IF September was the month a second coronavirus wave began to tighten its grip on Cheshire, then October was the month in which the county started to feel its effects.

In the 31 days which make up the tenth month, Cheshire East and Cheshire West saw new restrictions imposed, pleas for help sent, pleas for help ignored, and worrying details about the future revealed.

What happened in October?

The most obvious event was the announcement from Boris Johnson on Monday, October 12, that both boroughs were to move into new tier 2 restrictions, placing a ban on household mixing indoors.

The move was pre-empted by the government adding both councils to the ‘area of concern’ list at the start of the month, after infection rates had risen to 54.1 cases per 100,000 people in CEC, and 64.4 in CWAC.

However, by the time tier 2 measures came into effect, the rate had already risen to 164 per 100,000 in Cheshire East, and 195.3 in Cheshire West.

Currently, CEC’s infection rate is 217.9 and CWAC’s is 222.4 — according to Public Health England data released on Wednesday, October 28.

To help ease the burden of the measures, leaders from three Cheshire authorities — CEC, CWAC, and Warrington Borough Council — wrote to the government asking for a ‘package of support’ worth £44.35 million before tier 2 was announced.

By the time the government called up the region’s MPs and council officials to reveal tier 2 measures, local authorities were still awaiting a reply.

The process left CWAC leader Cllr Louise Gittins ‘frustrated’.

She told the Guardian: “I was so frustrated, so I said [at the meeting] we have waited for some meaningful discussions with the government and it is disappointing to find out half an hour ago we were going to have a meeting of 20 minutes of a big group to discuss some really important issues impacting our communities.”

In the days following the meeting, Northwich MP Mike Amesbury appealed for the government to extend discussions with Cheshire’s leaders in Parliament.

Whilst it’s unclear over whether or not those discussions have begun, CWAC councillors opted to down party banners last week at their full council meeting to force the issue.

A cross-party motion was passed which ensures the council will lobby the government for that support, and also endorsed the Local Government Association’s campaign for £10 billion extra funding for councils in this year’s financial settlement.

Additionally, it seeks to: “Develop and agree a ‘recovery and renewal plan’ for our borough based on the six themes from the council plan, [and] work collaboratively to bridge political divides and nurture partnerships beyond sub-regional and national borders (like the Mersey-Dee alliance), to secure a growth deal for our region that truly levels up the north and prepares us for post-Brexit Britain.”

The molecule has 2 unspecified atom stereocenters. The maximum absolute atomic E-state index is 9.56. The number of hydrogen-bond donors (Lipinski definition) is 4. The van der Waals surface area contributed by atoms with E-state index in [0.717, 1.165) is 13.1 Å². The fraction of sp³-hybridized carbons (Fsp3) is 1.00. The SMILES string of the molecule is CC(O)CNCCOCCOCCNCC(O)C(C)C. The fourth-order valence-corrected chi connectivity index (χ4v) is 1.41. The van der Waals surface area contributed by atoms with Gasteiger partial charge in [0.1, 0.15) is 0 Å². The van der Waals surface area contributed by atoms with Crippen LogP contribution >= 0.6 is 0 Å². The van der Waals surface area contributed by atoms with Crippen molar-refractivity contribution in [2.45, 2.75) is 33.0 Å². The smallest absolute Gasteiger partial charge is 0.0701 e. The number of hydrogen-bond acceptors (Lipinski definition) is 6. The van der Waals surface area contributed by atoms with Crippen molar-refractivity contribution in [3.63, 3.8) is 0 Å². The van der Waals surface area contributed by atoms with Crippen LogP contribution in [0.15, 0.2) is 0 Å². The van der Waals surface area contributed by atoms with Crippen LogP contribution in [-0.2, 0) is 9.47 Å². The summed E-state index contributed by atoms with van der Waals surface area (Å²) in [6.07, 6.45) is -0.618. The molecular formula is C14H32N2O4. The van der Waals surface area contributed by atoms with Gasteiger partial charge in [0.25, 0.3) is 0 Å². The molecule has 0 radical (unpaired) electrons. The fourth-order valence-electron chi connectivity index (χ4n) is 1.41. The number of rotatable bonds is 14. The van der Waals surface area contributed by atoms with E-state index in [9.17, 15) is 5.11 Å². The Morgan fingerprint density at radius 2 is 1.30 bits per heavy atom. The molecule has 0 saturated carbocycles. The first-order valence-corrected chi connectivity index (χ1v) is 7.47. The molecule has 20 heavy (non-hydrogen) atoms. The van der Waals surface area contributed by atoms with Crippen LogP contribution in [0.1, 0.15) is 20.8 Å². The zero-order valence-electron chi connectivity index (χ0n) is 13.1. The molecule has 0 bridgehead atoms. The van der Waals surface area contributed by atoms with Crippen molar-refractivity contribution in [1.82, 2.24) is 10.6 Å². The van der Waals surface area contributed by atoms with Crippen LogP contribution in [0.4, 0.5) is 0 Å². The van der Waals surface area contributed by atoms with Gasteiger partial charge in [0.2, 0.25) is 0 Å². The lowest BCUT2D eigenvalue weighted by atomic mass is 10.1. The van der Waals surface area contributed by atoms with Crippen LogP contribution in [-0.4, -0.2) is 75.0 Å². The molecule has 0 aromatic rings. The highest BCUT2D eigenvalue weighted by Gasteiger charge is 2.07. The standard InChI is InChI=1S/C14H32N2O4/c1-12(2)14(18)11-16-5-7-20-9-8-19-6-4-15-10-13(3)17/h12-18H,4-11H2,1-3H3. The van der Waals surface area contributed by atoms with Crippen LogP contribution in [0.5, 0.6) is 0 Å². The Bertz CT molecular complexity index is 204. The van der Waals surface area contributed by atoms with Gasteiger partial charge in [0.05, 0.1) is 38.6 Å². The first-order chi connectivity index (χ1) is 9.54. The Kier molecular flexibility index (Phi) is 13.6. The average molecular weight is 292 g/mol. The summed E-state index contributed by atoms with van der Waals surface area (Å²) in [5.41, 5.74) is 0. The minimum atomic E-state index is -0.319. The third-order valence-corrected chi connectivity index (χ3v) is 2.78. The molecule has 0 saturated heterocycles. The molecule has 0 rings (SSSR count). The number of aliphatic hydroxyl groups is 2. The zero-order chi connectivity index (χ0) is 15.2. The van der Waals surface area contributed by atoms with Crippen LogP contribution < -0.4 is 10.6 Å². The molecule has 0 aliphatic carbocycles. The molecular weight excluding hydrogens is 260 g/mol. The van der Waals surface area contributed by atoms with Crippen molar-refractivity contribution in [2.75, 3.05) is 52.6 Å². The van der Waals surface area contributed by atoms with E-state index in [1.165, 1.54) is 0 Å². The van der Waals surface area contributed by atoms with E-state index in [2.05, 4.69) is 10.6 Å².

Winsford Guardian:

What will happen next?

That motion is perhaps a hint of what’s to come — as more areas of the UK see their infection rates climb, and therefore move up the tier system, the government’s focus is slowly being drawn away from the north west.

Birmingham is the next major city being touted for tier 3 restrictions, with the City’s council leader Ian Ward calling for the government to ‘immediately’ impose a ‘circuit-breaker’ ahead of Christmas.

As Westminster’s gaze shifts, it leaves councils in a tight spot.

Leaders know that the government will not budge on the support given to areas after the Andy Burnham stand-off, and they also know that as cases rise across the country, their voices become more diluted as other leaders call for similar support.

It means, ultimately, they have to look inward — which is why CWAC announced this week that 180 jobs are at risk under new cost savings plans.

This has been driven by the fact that the local authority is facing a budget black hole of between £34 million and £43 million — depending on what national funding becomes available.

Cllr Carol Gahan, cabinet member for legal and finance, said: “We will have to make some very difficult decisions about significant savings and efficiencies to make sure we can continue to support those with the most complex needs and to deliver our residents’ priorities.”

“We will do everything we can to innovate and reduce the impact on residents and our staff, but the challenge is significant.”

At the time of writing, CEC has not yet unveiled its cost savings plans, but the most recent figures suggest it is staring down a £26 million funding shortfall.

The winter ahead

It can therefore be tempting to see the infection rates, the shortfalls, and how early the sun sets now the clocks have changed and quiver at the news.

There is still cause for hope, however.

At last week’s CWAC health and well-being board, officials confirmed their belief that the borough is in a strong position to turn the spike in cases around, having learned from the first wave in spring.

They are planning to meet ‘normal winter pressures’ on services, as well as intending to ensure there is ‘enough flexible capacity to meet additional needs in the community, schools and hospitals, particularly for more vulnerable residents’.

Additionally, Cllr Gittins said ‘hospitals have made available additional beds, making flexible use of others’ which is helping health chiefs to make ‘good progress in providing non-Covid services, with an emphasis on vascular and cancer treatment’.

With cautious optimism, leaders are again stressing the same message: hands, face, space.